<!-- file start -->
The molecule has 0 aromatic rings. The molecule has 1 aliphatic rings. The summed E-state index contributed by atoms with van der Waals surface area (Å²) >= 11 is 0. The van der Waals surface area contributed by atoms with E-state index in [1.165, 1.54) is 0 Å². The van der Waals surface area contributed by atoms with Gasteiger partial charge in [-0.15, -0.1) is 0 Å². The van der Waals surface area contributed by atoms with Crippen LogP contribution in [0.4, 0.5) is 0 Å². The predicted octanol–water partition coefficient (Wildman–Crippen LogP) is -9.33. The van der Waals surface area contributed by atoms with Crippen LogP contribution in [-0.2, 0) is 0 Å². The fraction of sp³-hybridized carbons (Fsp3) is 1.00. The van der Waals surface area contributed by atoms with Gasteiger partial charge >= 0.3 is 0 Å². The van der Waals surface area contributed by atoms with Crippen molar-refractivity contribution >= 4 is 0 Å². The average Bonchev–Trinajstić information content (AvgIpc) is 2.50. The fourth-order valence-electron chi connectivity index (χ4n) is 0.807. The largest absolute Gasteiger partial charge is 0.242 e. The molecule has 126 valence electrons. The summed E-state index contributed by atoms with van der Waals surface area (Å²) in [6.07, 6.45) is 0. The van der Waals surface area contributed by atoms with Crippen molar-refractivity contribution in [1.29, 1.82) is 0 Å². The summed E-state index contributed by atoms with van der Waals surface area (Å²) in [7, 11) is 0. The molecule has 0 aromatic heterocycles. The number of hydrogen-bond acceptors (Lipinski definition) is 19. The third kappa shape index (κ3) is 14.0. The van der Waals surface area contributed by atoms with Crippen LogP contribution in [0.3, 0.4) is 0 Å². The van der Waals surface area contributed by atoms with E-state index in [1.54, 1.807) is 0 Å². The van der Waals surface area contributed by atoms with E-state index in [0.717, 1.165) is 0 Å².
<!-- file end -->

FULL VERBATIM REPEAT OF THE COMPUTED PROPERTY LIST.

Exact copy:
The molecule has 0 aromatic rings. The molecule has 1 aliphatic rings. The summed E-state index contributed by atoms with van der Waals surface area (Å²) >= 11 is 0. The van der Waals surface area contributed by atoms with E-state index in [1.165, 1.54) is 0 Å². The van der Waals surface area contributed by atoms with Gasteiger partial charge in [-0.15, -0.1) is 0 Å². The van der Waals surface area contributed by atoms with Crippen LogP contribution in [0.4, 0.5) is 0 Å². The predicted octanol–water partition coefficient (Wildman–Crippen LogP) is -9.33. The van der Waals surface area contributed by atoms with Crippen LogP contribution in [-0.2, 0) is 0 Å². The fraction of sp³-hybridized carbons (Fsp3) is 1.00. The van der Waals surface area contributed by atoms with Gasteiger partial charge >= 0.3 is 0 Å². The van der Waals surface area contributed by atoms with Crippen molar-refractivity contribution >= 4 is 0 Å². The average Bonchev–Trinajstić information content (AvgIpc) is 2.50. The fourth-order valence-electron chi connectivity index (χ4n) is 0.807. The largest absolute Gasteiger partial charge is 0.242 e. The molecule has 126 valence electrons. The summed E-state index contributed by atoms with van der Waals surface area (Å²) in [6.07, 6.45) is 0. The van der Waals surface area contributed by atoms with Crippen molar-refractivity contribution in [1.29, 1.82) is 0 Å². The summed E-state index contributed by atoms with van der Waals surface area (Å²) in [7, 11) is 0. The molecule has 0 aromatic heterocycles. The number of hydrogen-bond acceptors (Lipinski definition) is 19. The third kappa shape index (κ3) is 14.0. The van der Waals surface area contributed by atoms with Crippen LogP contribution in [0.3, 0.4) is 0 Å². The van der Waals surface area contributed by atoms with E-state index in [1.54, 1.807) is 0 Å². The van der Waals surface area contributed by atoms with E-state index in [0.717, 1.165) is 0 Å².